Showing posts from July, 2015

Supply Data, Tragedy of the Commons

As investors await supply news from the Energy Information Administration, crude prices oscillated between gains and losses. After opening at $48.83, prices peaked at $49.33 on a decline in crude production was revealed yesterday, but as the market closes, the WTI spot seems to be settling at a loss around the $48.50 price level. Although the benchmark will most likely fail to move more than 1% in either direction, analysts will wonder why supply data had little effect on the movement. As reported by the EIA, crude production was reduced by 145,000 barrels over the past week, and this was accompanied by an announcement that the Saudi's would cut back production at the end of the summer. Nevertheless, the domestic report also noted that rig utilization decreased, but only by 0.4% still maintaining capacity as high as August of 2014. Likewise, 2015 third quarter capacity utilization remains above 95% in attempt to surpass third quarter levels in 2014 which averaged out to be 93.2%.

Schlum' in the Slump

In an oil slump, I have constantly stated and restated the importance of finding winners in the muck of low revenue and dipping profits. Especially in the exploration and operation sector, the key to solid financials is established infrastructure and a diversified base. One company that has stuck out in the year of 2015 is Schlumberger Limited based in Paris, France and traded on the New York Stock Exchange. Stretching across 85 countries, SLB's almost imperialistic hold on their operations is impressive. With their specialization in technological breakthroughs, project management, and tireless exploration, no company has success entrained in their methods more than the French corporation. As of today, its stock jumped $1.39 to $83.89 for a 1.68% gain on the day, a likely reaction to a positive movement in crude oil prices. This jump came during a turbulent time for the oil industry as drops in revenue threaten profitability with low prices, but SLB's earnings revealed what a s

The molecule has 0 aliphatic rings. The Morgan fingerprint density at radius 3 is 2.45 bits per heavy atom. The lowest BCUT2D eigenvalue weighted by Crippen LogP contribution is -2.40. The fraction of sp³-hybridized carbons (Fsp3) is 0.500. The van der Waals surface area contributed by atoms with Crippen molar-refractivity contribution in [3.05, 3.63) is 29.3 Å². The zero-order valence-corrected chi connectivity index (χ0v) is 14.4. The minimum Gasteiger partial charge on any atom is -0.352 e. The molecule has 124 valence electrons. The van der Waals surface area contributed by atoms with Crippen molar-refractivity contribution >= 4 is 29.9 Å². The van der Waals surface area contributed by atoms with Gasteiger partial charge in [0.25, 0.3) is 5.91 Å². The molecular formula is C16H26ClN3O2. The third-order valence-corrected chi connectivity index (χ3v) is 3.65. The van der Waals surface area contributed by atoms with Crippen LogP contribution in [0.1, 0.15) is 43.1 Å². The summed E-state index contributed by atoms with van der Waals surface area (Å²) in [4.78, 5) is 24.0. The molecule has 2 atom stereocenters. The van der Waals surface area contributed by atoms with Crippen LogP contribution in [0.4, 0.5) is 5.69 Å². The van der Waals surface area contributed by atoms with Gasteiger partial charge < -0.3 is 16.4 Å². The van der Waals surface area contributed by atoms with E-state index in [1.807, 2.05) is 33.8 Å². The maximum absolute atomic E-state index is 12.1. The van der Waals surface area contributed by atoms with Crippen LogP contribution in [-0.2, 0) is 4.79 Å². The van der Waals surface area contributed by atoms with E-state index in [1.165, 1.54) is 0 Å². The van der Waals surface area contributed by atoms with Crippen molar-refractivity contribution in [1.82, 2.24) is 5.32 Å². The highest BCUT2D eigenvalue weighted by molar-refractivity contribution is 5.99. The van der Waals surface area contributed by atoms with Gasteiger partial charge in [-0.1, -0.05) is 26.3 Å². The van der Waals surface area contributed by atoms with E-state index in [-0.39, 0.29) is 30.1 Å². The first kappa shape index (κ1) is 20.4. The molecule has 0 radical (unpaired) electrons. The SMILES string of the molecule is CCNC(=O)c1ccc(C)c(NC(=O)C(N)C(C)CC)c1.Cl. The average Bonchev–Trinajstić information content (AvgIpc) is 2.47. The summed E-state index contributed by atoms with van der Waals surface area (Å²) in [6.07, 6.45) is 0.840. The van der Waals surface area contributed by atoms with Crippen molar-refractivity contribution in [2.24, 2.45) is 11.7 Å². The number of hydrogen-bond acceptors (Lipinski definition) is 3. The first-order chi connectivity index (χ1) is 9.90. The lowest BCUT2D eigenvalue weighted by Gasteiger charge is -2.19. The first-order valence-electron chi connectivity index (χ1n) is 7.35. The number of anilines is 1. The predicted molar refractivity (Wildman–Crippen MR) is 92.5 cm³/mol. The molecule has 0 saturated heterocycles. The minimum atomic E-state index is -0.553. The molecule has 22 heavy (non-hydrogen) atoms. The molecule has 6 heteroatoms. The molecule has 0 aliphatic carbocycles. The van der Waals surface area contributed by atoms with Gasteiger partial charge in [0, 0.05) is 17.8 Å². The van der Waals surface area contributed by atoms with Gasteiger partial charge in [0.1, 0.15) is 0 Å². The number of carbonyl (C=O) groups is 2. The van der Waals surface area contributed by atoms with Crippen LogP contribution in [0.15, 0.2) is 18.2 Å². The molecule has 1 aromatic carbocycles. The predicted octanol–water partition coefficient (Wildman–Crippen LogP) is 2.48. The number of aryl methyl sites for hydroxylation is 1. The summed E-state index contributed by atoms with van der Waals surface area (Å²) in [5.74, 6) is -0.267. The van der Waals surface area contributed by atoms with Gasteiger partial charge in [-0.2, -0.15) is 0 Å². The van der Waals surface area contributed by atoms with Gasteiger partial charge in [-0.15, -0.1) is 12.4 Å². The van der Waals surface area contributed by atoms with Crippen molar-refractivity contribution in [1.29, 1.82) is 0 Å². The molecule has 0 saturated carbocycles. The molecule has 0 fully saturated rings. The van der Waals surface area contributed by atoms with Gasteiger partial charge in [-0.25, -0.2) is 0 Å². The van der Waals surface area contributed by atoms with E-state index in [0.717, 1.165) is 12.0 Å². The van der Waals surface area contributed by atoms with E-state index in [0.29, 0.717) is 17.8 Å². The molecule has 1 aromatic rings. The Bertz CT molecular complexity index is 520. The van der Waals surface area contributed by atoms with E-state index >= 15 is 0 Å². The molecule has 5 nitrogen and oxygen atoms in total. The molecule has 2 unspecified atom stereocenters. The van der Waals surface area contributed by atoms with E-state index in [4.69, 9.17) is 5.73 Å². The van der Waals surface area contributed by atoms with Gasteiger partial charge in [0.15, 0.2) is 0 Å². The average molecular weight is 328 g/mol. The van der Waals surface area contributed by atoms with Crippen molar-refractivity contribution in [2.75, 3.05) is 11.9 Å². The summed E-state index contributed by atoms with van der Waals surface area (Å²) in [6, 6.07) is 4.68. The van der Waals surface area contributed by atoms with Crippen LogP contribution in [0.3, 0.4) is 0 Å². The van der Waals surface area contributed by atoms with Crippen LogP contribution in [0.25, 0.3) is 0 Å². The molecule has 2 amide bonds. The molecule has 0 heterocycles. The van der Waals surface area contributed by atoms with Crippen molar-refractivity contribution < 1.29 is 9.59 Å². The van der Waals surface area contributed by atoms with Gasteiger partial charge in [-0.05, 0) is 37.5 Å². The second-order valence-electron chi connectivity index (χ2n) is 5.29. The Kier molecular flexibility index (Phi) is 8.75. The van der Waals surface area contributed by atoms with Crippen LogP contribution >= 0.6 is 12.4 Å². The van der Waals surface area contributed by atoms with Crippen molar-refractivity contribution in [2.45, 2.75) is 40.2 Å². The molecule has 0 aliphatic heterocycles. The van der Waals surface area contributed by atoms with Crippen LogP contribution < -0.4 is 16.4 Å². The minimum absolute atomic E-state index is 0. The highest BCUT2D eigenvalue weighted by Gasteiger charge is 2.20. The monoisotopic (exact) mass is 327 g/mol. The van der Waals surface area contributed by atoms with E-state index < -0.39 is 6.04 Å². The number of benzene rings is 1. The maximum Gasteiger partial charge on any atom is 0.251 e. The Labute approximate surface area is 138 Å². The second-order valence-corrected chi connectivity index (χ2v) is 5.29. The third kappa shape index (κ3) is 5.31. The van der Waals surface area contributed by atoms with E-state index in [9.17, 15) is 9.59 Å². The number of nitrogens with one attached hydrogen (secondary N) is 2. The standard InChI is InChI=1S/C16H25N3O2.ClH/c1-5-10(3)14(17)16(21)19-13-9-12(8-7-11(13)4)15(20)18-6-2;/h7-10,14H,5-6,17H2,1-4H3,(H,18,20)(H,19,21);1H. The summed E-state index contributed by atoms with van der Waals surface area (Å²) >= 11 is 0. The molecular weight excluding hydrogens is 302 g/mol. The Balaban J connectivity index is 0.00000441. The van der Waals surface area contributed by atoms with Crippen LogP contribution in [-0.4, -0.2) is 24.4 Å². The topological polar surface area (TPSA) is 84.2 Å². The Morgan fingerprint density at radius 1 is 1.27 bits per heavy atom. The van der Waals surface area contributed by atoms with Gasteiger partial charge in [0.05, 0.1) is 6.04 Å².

The Earnings Week

Halfway through the year of 2015, the United States stock market faces weak price trends that fail to reveal any information about the tottering state of the economy. Janet Yellen sits at the helm of the Federal Reserve eyeing the lever that will hike interest rates, but many have reservations. A stuttering Chinese stock market threatens a slip in world growth. Consequently, global oil demand dampens despite incredibly low oil prices. Oil companies, energy investors. and commodity traders look at sub-$50 prices and scratch their heads when reminiscing a year earlier. On July 28, 2014, WTI crude climbed to a weekly high of $105.68. With revenues strong and consumers wincing at the pump, the market followed with a 50% decrease due to a supply glut. Today, a small climb relieves some pressure from ravaged revenue and pumping that refuses to stop. The New York Mercantile Exchange closes at $47.77 posting a price drop of -54.8% in the matter of a year. The chart below describes it all from

A New "Era"